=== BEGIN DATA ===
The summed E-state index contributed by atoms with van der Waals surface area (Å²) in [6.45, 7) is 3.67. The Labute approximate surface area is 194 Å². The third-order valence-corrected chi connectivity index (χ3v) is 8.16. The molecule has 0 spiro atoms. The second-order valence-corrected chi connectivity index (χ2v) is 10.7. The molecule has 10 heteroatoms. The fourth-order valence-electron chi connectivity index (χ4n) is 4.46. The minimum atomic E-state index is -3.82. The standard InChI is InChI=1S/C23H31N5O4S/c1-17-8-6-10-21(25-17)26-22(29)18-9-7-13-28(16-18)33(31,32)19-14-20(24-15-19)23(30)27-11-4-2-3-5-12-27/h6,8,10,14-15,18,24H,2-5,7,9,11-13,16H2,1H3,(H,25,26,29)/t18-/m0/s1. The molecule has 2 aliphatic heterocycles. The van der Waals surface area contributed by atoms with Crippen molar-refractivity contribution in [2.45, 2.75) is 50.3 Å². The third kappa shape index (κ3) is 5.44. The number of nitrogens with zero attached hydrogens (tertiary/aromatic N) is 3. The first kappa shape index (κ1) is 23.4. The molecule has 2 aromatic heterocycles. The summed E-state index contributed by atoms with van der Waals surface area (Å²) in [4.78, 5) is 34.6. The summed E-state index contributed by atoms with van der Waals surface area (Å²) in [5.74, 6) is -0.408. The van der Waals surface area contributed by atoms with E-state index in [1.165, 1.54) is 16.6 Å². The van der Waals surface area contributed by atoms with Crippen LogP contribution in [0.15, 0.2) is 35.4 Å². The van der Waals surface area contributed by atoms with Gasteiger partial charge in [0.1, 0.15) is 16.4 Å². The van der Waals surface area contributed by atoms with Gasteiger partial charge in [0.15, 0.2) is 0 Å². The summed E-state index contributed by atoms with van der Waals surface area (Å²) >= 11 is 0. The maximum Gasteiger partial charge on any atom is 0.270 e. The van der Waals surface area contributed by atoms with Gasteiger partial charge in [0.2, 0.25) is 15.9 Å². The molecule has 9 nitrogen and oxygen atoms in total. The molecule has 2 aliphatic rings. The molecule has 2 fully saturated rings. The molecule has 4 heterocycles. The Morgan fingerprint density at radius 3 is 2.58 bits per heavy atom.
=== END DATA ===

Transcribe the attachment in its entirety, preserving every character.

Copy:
The summed E-state index contributed by atoms with van der Waals surface area (Å²) in [6.45, 7) is 3.67. The Labute approximate surface area is 194 Å². The third-order valence-corrected chi connectivity index (χ3v) is 8.16. The molecule has 0 spiro atoms. The second-order valence-corrected chi connectivity index (χ2v) is 10.7. The molecule has 10 heteroatoms. The fourth-order valence-electron chi connectivity index (χ4n) is 4.46. The minimum atomic E-state index is -3.82. The standard InChI is InChI=1S/C23H31N5O4S/c1-17-8-6-10-21(25-17)26-22(29)18-9-7-13-28(16-18)33(31,32)19-14-20(24-15-19)23(30)27-11-4-2-3-5-12-27/h6,8,10,14-15,18,24H,2-5,7,9,11-13,16H2,1H3,(H,25,26,29)/t18-/m0/s1. The molecule has 2 aliphatic heterocycles. The van der Waals surface area contributed by atoms with Crippen molar-refractivity contribution in [2.45, 2.75) is 50.3 Å². The third kappa shape index (κ3) is 5.44. The number of nitrogens with zero attached hydrogens (tertiary/aromatic N) is 3. The first kappa shape index (κ1) is 23.4. The molecule has 2 aromatic heterocycles. The summed E-state index contributed by atoms with van der Waals surface area (Å²) in [4.78, 5) is 34.6. The summed E-state index contributed by atoms with van der Waals surface area (Å²) in [5.74, 6) is -0.408. The van der Waals surface area contributed by atoms with E-state index in [1.165, 1.54) is 16.6 Å². The van der Waals surface area contributed by atoms with Crippen LogP contribution in [0.15, 0.2) is 35.4 Å². The van der Waals surface area contributed by atoms with Gasteiger partial charge in [0.1, 0.15) is 16.4 Å². The van der Waals surface area contributed by atoms with Gasteiger partial charge in [0.15, 0.2) is 0 Å². The summed E-state index contributed by atoms with van der Waals surface area (Å²) >= 11 is 0. The maximum Gasteiger partial charge on any atom is 0.270 e. The van der Waals surface area contributed by atoms with Gasteiger partial charge in [0.2, 0.25) is 15.9 Å². The molecule has 9 nitrogen and oxygen atoms in total. The molecule has 2 aliphatic rings. The molecule has 2 fully saturated rings. The molecule has 4 heterocycles. The Morgan fingerprint density at radius 3 is 2.58 bits per heavy atom.